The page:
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Bulletin | The HR Space

What’s in a Release Anyway?

Fasken
Reading Time 3 minute read
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Labour, Employment and Human Rights Bulletin | HR Space

A recent decision from Ontario's Court of Appeal (Swampillai v. Royal & Sun Alliance Insurance Company of Canada, 2019 ONCA 201) confirms a release signed by an employee should only be overturned for unfairness with clear evidence of a lack of fairness. 

What Happened?

The employee was a labourer who became disabled and unable to work. The employee applied for and received short term disability ("STD") benefits. When the STD benefits ran out, the employee applied for long-term disability ("LTD") benefits. His application was denied by the insurer providing LTD benefits. The employee hired a lawyer to assist him with an appeal of that denial.

The employee's employment was terminated a month later, and he was offered a severance package. As part of the offer, the employee was required to sign a release of claims. Included in the release was a statement releasing claims to LTD benefits. The release did not mention that the employee was still engaged in his LTD appeal. The employee asked his lawyer to help him with the termination of his employment. The lawyer said he did not practice employment law, and suggested the employee contact another lawyer. The employee chose to deal directly with the employer, and ultimately signed the release.

The employee sued the employer and the insurer for LTD benefits. The employer brought a motion for summary judgment. The employer asked the court to dismiss the claim because the release included LTD claims. The court refused. The court decided the release of LTD claims was unfair to the point of being unconscionable, and therefore void. The employer appealed.

What did the Court Decide?

The Court of Appeal said the following factors must be met to overturn a release as unfair to the point of unconscionable:

  1. a grossly unfair and improvident transaction;
  2. a lack of independent legal advice or other suitable advice;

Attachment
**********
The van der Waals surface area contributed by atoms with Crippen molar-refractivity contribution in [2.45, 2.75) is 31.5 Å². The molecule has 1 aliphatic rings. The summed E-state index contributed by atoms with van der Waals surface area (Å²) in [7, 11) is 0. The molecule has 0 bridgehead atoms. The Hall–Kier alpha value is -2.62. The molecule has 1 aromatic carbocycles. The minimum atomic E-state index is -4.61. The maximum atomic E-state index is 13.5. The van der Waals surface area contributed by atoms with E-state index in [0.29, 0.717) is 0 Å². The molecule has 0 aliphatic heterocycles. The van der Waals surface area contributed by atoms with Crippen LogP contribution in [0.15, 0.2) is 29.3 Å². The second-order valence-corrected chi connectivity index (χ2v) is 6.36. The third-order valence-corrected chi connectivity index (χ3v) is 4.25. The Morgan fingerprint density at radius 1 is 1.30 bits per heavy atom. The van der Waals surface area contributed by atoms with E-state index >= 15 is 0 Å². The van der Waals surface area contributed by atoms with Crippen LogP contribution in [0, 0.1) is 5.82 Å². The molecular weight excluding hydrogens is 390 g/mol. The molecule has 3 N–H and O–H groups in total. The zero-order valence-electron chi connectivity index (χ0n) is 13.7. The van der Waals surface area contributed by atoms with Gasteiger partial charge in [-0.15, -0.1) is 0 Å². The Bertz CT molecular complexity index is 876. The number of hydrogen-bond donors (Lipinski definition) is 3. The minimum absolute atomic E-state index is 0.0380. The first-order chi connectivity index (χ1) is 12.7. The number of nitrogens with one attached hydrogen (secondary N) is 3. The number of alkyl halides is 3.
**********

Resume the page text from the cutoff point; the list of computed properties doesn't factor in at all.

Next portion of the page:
3. an overwhelming imbalance in bargaining power caused by ignorance of business, illiteracy, ignorance of the language of the bargain, blindness, deafness, illness, senility, or similar disability; and
  4. the other party knowingly taking advantage of this vulnerability.

The court said the first judge:

  1. heard no evidence about the fairness of the severance package provided to the employee;
  2. heard no evidence about the LTD appeal proceedings or the potential for the success of the LTD claims. This was required to understand what the employee had given up in signing the release; and
  3. failed to properly consider that the Plaintiff admittedly failed to closely read the release before signing it.

The court overturned the decision, and sent the issue of the enforceability of the release back for a trial.

Lessons Learned

Overturning releases for unconscionability should only be done in narrow circumstances where there is sufficient evidence of unfairness. The court specifically cautioned against making conclusions on motions without sufficient evidence. This may cause plaintiffs and defendants alike to reconsider under what circumstances the court will grant summary judgment.

Where employers offer a severance package to an employee with a LTD claim and/or appeal underway with an insurer, they should mention that in the release. This may prevent an employee pleading ignorance of what was released. Employers may also wish to consider express language permitting them to disclose the release of LTD claims to the insurer. This will help ensure a consistent approach to the LTD claims by the employer and the insurer.

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